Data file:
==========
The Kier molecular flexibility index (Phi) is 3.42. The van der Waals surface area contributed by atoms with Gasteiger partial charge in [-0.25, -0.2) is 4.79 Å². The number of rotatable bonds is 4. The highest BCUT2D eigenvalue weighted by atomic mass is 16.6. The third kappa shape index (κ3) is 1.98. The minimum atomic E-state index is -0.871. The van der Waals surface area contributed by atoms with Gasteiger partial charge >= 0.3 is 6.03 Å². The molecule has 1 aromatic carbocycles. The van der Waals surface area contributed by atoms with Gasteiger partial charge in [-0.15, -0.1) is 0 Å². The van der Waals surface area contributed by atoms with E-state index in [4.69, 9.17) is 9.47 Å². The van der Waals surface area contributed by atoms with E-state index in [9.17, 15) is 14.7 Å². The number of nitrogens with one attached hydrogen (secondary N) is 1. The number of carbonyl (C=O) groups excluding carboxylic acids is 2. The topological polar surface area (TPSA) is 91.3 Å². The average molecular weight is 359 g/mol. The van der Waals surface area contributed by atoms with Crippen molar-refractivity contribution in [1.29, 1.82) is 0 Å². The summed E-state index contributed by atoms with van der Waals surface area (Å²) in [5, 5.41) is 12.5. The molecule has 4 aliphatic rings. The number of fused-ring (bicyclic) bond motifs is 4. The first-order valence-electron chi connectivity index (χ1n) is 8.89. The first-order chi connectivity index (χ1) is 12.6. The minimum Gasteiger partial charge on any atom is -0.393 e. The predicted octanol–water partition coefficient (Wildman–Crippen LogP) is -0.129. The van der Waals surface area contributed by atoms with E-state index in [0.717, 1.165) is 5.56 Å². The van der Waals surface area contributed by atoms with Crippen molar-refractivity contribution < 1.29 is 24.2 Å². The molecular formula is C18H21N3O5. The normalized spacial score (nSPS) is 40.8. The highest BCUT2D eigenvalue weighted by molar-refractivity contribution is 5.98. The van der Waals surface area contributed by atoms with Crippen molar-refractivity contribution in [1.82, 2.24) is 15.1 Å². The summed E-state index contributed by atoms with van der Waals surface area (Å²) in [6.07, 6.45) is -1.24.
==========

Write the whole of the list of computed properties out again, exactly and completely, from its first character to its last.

The Kier molecular flexibility index (Phi) is 3.42. The van der Waals surface area contributed by atoms with Gasteiger partial charge in [-0.25, -0.2) is 4.79 Å². The number of rotatable bonds is 4. The highest BCUT2D eigenvalue weighted by atomic mass is 16.6. The third kappa shape index (κ3) is 1.98. The minimum atomic E-state index is -0.871. The van der Waals surface area contributed by atoms with Gasteiger partial charge >= 0.3 is 6.03 Å². The molecule has 1 aromatic carbocycles. The van der Waals surface area contributed by atoms with Gasteiger partial charge in [-0.15, -0.1) is 0 Å². The van der Waals surface area contributed by atoms with E-state index in [4.69, 9.17) is 9.47 Å². The van der Waals surface area contributed by atoms with E-state index in [9.17, 15) is 14.7 Å². The number of nitrogens with one attached hydrogen (secondary N) is 1. The number of carbonyl (C=O) groups excluding carboxylic acids is 2. The topological polar surface area (TPSA) is 91.3 Å². The average molecular weight is 359 g/mol. The van der Waals surface area contributed by atoms with Crippen molar-refractivity contribution in [1.29, 1.82) is 0 Å². The summed E-state index contributed by atoms with van der Waals surface area (Å²) in [5, 5.41) is 12.5. The molecule has 4 aliphatic rings. The number of fused-ring (bicyclic) bond motifs is 4. The first-order valence-electron chi connectivity index (χ1n) is 8.89. The first-order chi connectivity index (χ1) is 12.6. The minimum Gasteiger partial charge on any atom is -0.393 e. The predicted octanol–water partition coefficient (Wildman–Crippen LogP) is -0.129. The van der Waals surface area contributed by atoms with E-state index in [0.717, 1.165) is 5.56 Å². The van der Waals surface area contributed by atoms with Crippen molar-refractivity contribution < 1.29 is 24.2 Å². The molecular formula is C18H21N3O5. The normalized spacial score (nSPS) is 40.8. The highest BCUT2D eigenvalue weighted by molar-refractivity contribution is 5.98. The van der Waals surface area contributed by atoms with Crippen molar-refractivity contribution in [1.82, 2.24) is 15.1 Å². The summed E-state index contributed by atoms with van der Waals surface area (Å²) in [6.07, 6.45) is -1.24.